Why Uzma Jalaluddin believes Jane Austen's Pride and Prejudice never goes out of style
Uzma Jalaluddin is a teacher, parenting columnist and author based in Ontario. Set in a tight-knit Muslim community in Toronto, Jalaluddin's debut novel Ayesha at Last is a love story in the vein of Jane Austen's Pride and Prejudice.
"The book I go back to very often is, not surprisingly, Jane Austen's Pride and Prejudice. When I was writing my debut novel, which is a revamped Pride and Prejudice, I went back to the source material many times. One of the things I've always loved about Jane Austen's work in particular is the way that — as a modern-day Canadian Muslim and South Asian woman — I could relate to something that was written by a white woman in Britain 200 years ago. She deals with universal themes of love and longing.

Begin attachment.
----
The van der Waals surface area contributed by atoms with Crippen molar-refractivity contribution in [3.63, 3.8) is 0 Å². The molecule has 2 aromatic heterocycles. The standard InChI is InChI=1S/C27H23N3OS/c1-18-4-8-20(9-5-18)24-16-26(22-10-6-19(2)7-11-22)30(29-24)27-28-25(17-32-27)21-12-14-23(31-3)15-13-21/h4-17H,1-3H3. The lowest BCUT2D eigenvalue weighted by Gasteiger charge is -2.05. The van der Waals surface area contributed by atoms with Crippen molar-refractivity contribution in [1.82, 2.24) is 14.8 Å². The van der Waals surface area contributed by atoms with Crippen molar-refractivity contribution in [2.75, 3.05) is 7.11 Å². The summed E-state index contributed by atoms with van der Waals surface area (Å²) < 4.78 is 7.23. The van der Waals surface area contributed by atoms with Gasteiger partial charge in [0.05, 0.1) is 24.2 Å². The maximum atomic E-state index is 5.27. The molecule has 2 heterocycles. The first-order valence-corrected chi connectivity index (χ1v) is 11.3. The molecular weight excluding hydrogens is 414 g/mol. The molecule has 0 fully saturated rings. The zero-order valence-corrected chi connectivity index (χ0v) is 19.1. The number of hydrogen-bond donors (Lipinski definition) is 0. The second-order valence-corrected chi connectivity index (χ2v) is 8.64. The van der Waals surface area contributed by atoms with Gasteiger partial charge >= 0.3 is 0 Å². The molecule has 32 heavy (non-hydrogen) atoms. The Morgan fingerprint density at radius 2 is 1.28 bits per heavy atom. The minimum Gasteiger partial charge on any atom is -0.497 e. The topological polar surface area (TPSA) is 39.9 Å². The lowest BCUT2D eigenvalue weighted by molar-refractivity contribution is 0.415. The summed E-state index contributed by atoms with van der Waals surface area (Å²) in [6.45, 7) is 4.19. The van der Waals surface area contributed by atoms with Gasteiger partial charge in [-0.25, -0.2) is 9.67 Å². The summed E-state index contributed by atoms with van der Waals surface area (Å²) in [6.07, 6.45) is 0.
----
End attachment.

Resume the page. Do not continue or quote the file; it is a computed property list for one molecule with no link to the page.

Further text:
"The thing I enjoy most about her books is they talk about everyday life. This isn't some Shakespearean tragedy where you have a tragic hero and a tragic fall because of a tragic flaw. This is about regular people living their daily life. As a writer I've always been interested in the minutiae of what makes a person's life — and the decisions that they make that challenge them."
Uzma Jalaluddin's comments have been edited and condensed for clarity.